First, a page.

Reading time: 3 minutes
When we talk about physical behaviour, it’s easy to focus on distressed behaviours that come from frustration, anger, and upset. But we may see physical behaviours that are simply overexuberant, particularly in settings working with children and young people.
Teenagers in particular can have a lot of energy to burn off and, in a classroom setting, they’re often trapped behind desks. Pushing, shoving, tripping, and the like can be a means of blowing off steam.
However, physical behaviours come with risks, and an important part of our role, regardless of setting, is to spot and reduce risk to keep everyone safe. Instead of ignoring physical behaviour and hoping it will end naturally, there are ways we can help minimise it.
Here are some strategies to support and de-escalate such situations.
Calm is crucial. Physical exuberance is often born of frustration, boredom, and just simply messing around. Don’t throw oil on the fire by making it into a big situation.
De-escalation is the name of the game. That’s what’s required 95% of the time. Their behaviour, to them, is just a bit of mucking about: horseplay. Shoving someone into a door could be followed by, “We’re just having a laugh. We’re mates.”
We have to use professional judgement. A smile and a brief reminder of what we want to see may be sufficient. We can show them we have a sense of humour and encourage them to move on. Every occasion throws up the opportunity to establish rapport and build relationships.
Make use of distraction techniques
Distraction techniques are surprisingly effective. They’re bored. They want to be entertained. In a classroom, we might realise they may have gone off task and need to get back to work. In other settings, they may have nothing to do, or be waiting for something to happen.
Offering something different to think about or do can provide something new to focus on without the need for physical behaviours.
Consider the causes of excessive physicality
Our initial default response should always be to ask ourselves why they are behaving this way.
In the moment, it may simply be boredom. But, more worryingly, it could also be an assertion of power. Are they demonstrating their physical strength over those who are physically weaker, or don’t have their confidence? We want to work on this before it becomes ingrained “accepted” behaviour and can develop into long-term bullying. Talking to colleagues about concerns can help us identify if this behaviour is part of a bigger pattern that needs addressing.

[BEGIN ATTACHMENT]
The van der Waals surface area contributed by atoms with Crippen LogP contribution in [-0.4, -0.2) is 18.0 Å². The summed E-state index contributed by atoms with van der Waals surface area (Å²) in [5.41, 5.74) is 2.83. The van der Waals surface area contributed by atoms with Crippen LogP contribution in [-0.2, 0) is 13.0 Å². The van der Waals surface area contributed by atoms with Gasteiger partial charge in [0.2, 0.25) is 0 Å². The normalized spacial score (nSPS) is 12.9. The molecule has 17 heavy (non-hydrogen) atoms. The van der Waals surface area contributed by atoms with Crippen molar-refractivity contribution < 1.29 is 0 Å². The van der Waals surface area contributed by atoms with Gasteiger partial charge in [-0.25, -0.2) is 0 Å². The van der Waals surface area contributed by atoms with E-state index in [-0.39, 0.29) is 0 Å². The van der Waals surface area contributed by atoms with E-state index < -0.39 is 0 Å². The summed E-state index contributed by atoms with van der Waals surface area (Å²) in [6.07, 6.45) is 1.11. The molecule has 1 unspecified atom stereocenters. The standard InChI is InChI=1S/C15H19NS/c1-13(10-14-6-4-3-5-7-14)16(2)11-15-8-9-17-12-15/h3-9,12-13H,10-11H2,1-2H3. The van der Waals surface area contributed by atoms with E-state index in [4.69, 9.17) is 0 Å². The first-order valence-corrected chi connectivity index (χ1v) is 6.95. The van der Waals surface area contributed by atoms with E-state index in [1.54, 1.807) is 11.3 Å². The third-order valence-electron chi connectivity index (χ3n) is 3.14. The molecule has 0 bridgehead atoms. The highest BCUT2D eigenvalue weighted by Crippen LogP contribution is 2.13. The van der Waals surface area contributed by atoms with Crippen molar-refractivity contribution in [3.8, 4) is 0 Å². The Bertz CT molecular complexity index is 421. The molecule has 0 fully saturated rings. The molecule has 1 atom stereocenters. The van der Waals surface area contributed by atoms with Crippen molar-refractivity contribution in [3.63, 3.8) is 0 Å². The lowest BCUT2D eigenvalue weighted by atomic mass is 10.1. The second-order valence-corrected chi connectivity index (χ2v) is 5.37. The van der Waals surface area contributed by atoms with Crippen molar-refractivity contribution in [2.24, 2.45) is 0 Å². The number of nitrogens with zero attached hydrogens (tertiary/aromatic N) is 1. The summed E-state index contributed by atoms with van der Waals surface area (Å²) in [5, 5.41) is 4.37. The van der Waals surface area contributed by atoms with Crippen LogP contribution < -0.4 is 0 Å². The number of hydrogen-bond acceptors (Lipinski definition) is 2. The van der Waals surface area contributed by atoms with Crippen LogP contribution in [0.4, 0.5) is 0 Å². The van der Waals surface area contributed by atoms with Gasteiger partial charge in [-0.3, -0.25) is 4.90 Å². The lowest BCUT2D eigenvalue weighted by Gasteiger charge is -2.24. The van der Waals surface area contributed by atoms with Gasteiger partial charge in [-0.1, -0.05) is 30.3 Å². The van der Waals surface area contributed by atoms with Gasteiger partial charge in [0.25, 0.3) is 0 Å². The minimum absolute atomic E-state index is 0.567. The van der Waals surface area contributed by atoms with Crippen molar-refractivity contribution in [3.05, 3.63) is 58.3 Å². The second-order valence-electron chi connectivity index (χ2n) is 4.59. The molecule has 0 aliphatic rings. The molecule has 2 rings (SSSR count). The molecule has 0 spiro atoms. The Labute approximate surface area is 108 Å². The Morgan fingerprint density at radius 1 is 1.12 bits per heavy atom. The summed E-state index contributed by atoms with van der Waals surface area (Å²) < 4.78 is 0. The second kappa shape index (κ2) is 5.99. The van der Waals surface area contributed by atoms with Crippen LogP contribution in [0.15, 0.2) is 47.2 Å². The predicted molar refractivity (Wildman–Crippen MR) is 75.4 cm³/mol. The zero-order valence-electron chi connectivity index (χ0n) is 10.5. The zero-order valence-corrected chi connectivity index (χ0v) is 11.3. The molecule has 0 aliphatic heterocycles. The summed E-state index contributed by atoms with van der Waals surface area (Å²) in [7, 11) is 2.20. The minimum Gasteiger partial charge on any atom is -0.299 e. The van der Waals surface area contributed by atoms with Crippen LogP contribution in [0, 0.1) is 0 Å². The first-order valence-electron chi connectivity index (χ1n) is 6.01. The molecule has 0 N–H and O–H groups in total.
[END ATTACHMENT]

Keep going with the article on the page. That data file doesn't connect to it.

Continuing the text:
Other triggers include environmental factors. Could something as simple as cramped seating be triggering restlessness or stress? Are they hungry or is it nearly the end of the day? We also need to remember the specific needs of the individuals we work with and provisions needed to support them.
Do certain activities exacerbate the situation? Has boredom set in, leading to expressions of frustration? Is this behaviour always happening at the same time of day or in similar circumstances? For education settings and running structured activities, we may have to rethink lesson/ activity planning to reduce these “pinch points”.
If a further response is needed
We can be assertive rather than aggressive when supporting individuals showing non-distressed physical behaviours. Instead of a confrontation, we can be confident in approaching an individual to discuss the situation calmly.
We can explain why their behaviour is inappropriate and unhelpful, especially if it’s in a confined space such as a corridor, classroom, or social space, where others may get hurt. Explain the natural consequences if they continue to act in an excessively physical way, for example, “If this space doesn’t feel safe for everyone, we will need to leave.” Focus on respect for the other individuals and shared values, rather than blame and punishments. This will help take the heat out of the situation.
We can also seek support from colleagues to consider the best ways to respond. Sharing expertise is a simple way to get a better understanding of individual needs.
Working with children, young people and vulnerable adults is all about lifelong learning and reflection. What works for one situation or individual might not work for another. Building relationships and understanding individual needs helps us find the most effective ways to de-escalate situations.